Effects of training and competition load on neuromuscular recovery, testosterone, cortisol, and match performance during a season of professional football
Amber E. Rowell, Robert Aughey, W. G. Hopkins, Alizera Esmaeili, Brendan H. Lazarus and Stuart Cormack. (2018). Effects of training and competition load on neuromuscular recovery, testosterone, cortisol, and match performance during a season of professional football. Frontiers in Physiology. 9(668), pp. 1-11. https://doi.org/10.3389/fphys.2018.00668
|Authors||Amber E. Rowell, Robert Aughey, W. G. Hopkins, Alizera Esmaeili, Brendan H. Lazarus and Stuart Cormack|
Introduction: Training load and other measures potentially related to match performance are routinely monitored in team-sport athletes. The aim of this research was to examine the effect of training load on such measures and on match performance during a season of professional football.
Materials and Methods: Training load was measured daily as session duration times perceived exertion in 23 A-League football players. Measures of exponentially weighted cumulative training load were calculated using decay factors representing time constants of 3–28 days. Players performed a countermovement jump for estimation of a measure of neuromuscular recovery (ratio of flight time to contraction time, FT:CT), and provided a saliva sample for measurement of testosterone and cortisol concentrations 1-day prior to each of 34 matches. Match performance was assessed via ratings provided by five coaching and fitness staff on a 5-point Likert scale. Effects of training load on FT:CT, hormone concentrations and match performance were modeled as quadratic predictors and expressed as changes in the outcome measure for a change in the predictor of one within-player standard deviation (1 SD) below and above the mean. Changes in each of five playing positions were assessed using standardization and magnitude-based inference.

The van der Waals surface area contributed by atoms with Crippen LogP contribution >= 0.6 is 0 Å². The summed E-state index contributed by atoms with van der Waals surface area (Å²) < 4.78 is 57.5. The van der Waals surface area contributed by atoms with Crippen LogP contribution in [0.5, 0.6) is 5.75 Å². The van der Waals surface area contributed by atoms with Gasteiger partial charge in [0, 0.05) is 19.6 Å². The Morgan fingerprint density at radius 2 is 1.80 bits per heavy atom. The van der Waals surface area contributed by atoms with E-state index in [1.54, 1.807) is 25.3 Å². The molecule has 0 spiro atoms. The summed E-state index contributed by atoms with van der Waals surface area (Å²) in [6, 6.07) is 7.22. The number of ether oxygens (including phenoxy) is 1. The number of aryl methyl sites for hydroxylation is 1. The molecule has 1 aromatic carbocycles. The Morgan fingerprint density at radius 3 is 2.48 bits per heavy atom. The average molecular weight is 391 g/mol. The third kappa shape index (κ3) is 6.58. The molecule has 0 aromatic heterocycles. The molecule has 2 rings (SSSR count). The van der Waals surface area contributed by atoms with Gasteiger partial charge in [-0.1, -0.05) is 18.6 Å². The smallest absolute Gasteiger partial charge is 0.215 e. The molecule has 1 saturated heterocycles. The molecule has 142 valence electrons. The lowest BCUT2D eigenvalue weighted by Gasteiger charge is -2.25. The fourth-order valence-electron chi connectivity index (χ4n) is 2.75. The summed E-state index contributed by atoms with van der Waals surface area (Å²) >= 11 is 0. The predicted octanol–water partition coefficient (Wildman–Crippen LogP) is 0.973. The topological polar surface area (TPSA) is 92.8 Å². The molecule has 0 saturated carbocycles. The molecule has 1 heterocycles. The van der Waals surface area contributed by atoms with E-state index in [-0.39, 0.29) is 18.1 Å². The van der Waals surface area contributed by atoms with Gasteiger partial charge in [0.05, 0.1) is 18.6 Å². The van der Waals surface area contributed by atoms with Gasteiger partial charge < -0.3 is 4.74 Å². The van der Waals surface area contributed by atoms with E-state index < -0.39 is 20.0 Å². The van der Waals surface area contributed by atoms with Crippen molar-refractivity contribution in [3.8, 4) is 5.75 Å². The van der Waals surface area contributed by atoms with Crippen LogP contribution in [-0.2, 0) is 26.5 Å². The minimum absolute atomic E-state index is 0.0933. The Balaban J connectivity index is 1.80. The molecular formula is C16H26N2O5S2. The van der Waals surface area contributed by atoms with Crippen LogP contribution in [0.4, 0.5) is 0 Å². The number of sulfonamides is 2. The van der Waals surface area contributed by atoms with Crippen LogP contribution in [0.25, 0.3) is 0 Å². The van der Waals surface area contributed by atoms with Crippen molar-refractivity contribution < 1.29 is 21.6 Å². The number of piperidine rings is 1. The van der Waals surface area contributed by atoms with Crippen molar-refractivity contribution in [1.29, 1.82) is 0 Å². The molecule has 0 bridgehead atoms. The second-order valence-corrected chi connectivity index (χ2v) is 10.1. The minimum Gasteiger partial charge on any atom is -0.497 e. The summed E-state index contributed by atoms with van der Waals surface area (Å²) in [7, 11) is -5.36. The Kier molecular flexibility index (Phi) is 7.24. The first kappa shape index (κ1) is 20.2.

Results: The largest effects of training were generally observed in the 3- to 14-day windows. Center defenders showed a small reduction in coach rating when 14-day a smoothed load increased from –1 SD to the mean (-0.31, ±0.15; mean, ±90% confidence limits), whereas strikers and wide midfielders displayed a small increase in coach rating when load increased 1 SD above the mean. The effects of training load on FT:CT were mostly unclear or trivial, but effects of training load on hormones included a large increase in cortisol (102, ±58%) and moderate increase in testosterone (24, ±18%) in center defenders when 3-day smoothed training load increased 1 SD above the mean. A 1 SD increase in training load above the mean generally resulted in substantial reductions in testosterone:cortisol ratio.
Conclusion: The effects of recent training on match performance and hormones in A-League football players highlight the importance of position-specific monitoring and training.
|Keywords||team sport performance; mixed modeling; countermovement jump; salivary hormones; load monitoring|
|Journal||Frontiers in Physiology|
|Journal citation||9 (668), pp. 1-11|
|Publisher||Frontiers Media S.A.|
|Digital Object Identifier (DOI)||https://doi.org/10.3389/fphys.2018.00668|
|Open access||Published as ‘gold’ (paid) open access|
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|Publication process dates|
|Deposited||11 May 2021|
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